|Mission name||Apollo 10|
|Spacecraft name||CSM: Charlie Brown, LM: Snoopy|
|Command Module||CM-106, mass 28,830 kg|
|Lunar Module||LM-4, mass 13,941 kg|
|Call sign||CSM: Charlie Brown, LM: Snoopy|
|Launch vehicle||Saturn V SA-505|
|Launch pad||LC 39B, Kennedy Space Center, Florida, USA|
|Launch date||May 18, 1969, 16:49:00 UTC|
|CSM time in lunar orbit||2 d 13 h 37 m 23 s|
|Landing||May 26, 1969, 16:52:23 UTC, North Pacific Ocean,|
|Mission duration||8 d 00 h 03 m 23 s|
|Left to right: Cernan, Stafford, Young|
Apollo 10 was the fourth manned mission in the United States Apollo space program. It was an F type mission—its purpose was to be a "dry run" for the Apollo 11 mission, testing all of the procedures and components of a Moon landing without actually landing on the Moon itself. The mission included the second crew to orbit the Moon and an all-up test of the lunar module (LM) in lunar orbit. The LM came to within 8.4 nautical miles (15.6 km) of the lunar surface during practice maneuvers.
According to the 2002 Guinness World Records, Apollo 10 set the record for the highest speed attained by a manned vehicle at 39,897 km/h (11.08 km/s or 24,791 mph) during the return from the Moon on May 26, 1969.
Due to the use of their names as call signs, the Peanuts characters Charlie Brown and Snoopy became semi-official mascots for the mission. Peanuts creator Charles Schulz also drew some special mission-related artwork for NASA.
|Commander||Thomas P. Stafford
|Command Module Pilot||John W. Young
|Lunar Module Pilot||Eugene A. Cernan
Backup crew 
|Commander||L. Gordon Cooper, Jr.|
|Command Module Pilot||Donn F. Eisele|
|Lunar Module Pilot||Edgar Mitchell|
Support crew 
Flight directors 
- Glynn Lunney, Black team
- Gerry Griffin, Gold team
- Milton Windler, Maroon team
- Pete Frank, Orange team
Crew notes 
Apollo 10 was the first of only two Apollo missions with an entirely flight-experienced crew. Stafford had flown on Gemini 6 and Gemini 9; Young had flown on Gemini 3 and Gemini 10, and Cernan had flown with Stafford on Gemini 9.
They were also the only Apollo crew all of whose members went on to fly subsequent missions aboard Apollo spacecraft: Stafford later commanded the US vehicle on the Apollo Soyuz Test Project; Young commanded Apollo 16, and Cernan commanded Apollo 17.
The Apollo 10 crew holds the distinction of being the humans who have traveled to the farthest point away from home, some 408,950 kilometres (254,110 mi) from their homes and families in Houston. While most Apollo missions orbited the moon at the same 111 kilometres (69 mi) from the lunar surface, timing makes this distinction possible as the distance between the Earth and Moon varies by approximately 43,000 kilometres (27,000 mi) (between perigee and apogee) throughout the year, and the Earth's rotation make the distance to Houston vary by another 12,000 kilometres (7,500 mi) each day. The Apollo 10 crew reached the farthest point in their orbit around the far side of the Moon at approximately the same time Earth had rotated around putting Houston nearly a full Earth diameter away. The Apollo 13 crew holds the distinction of being the farthest any human has traveled from the Earth's surface.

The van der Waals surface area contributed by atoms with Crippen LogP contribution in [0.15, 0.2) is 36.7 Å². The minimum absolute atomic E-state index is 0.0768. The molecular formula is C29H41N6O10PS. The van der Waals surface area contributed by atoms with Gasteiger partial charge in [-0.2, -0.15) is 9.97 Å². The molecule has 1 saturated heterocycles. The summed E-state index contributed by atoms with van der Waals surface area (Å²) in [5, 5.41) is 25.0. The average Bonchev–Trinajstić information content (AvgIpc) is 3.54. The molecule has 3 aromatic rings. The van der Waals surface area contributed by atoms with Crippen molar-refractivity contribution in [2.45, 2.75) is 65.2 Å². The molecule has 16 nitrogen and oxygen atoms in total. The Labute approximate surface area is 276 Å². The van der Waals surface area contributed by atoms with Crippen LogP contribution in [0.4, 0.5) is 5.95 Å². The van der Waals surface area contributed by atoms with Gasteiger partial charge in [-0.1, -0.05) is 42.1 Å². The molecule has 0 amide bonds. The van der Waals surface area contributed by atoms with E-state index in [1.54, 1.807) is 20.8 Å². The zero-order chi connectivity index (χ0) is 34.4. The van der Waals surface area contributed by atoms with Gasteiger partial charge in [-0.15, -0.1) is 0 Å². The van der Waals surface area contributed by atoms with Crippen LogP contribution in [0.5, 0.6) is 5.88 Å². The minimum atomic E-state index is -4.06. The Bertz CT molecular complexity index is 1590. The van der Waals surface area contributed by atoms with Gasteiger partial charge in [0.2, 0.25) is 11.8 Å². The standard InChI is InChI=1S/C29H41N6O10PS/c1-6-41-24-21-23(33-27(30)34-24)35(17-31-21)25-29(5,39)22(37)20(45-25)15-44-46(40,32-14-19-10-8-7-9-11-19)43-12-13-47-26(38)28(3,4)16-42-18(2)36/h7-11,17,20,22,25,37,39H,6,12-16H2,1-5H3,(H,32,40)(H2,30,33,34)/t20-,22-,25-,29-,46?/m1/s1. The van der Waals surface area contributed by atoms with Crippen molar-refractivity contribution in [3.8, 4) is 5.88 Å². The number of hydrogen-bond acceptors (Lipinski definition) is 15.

By the normal rotation in place during Apollo, the backup crew would have been scheduled to fly on Apollo 13. However, Alan Shepard was given the Apollo 13 command slot instead. L. Gordon Cooper, Jr., Commander of the Apollo 10 backup crew, was enraged and resigned from NASA. Later, Shepard's crew was forced to switch places with Jim Lovell's tentative Apollo 14 crew.
Deke Slayton wrote in his memoirs that Cooper and Eisele were never intended to rotate to another mission as both were out of favor with NASA management for various reasons (Cooper for his lax attitude towards training and Eisele for incidents aboard Apollo 7 and an extra-marital affair) and were assigned to the backup crew simply because of a lack of qualified manpower in the Astronaut Office at the time the assignment needed to be made. Cooper, Slayton noted, had a very small chance of receiving the Apollo 13 command if he did an outstanding job with the assignment, which he didn't. Eisele, despite his issues with management, was always intended for future assignment to the Apollo Applications Program (which was eventually cut down to only the Skylab component) and not a lunar mission.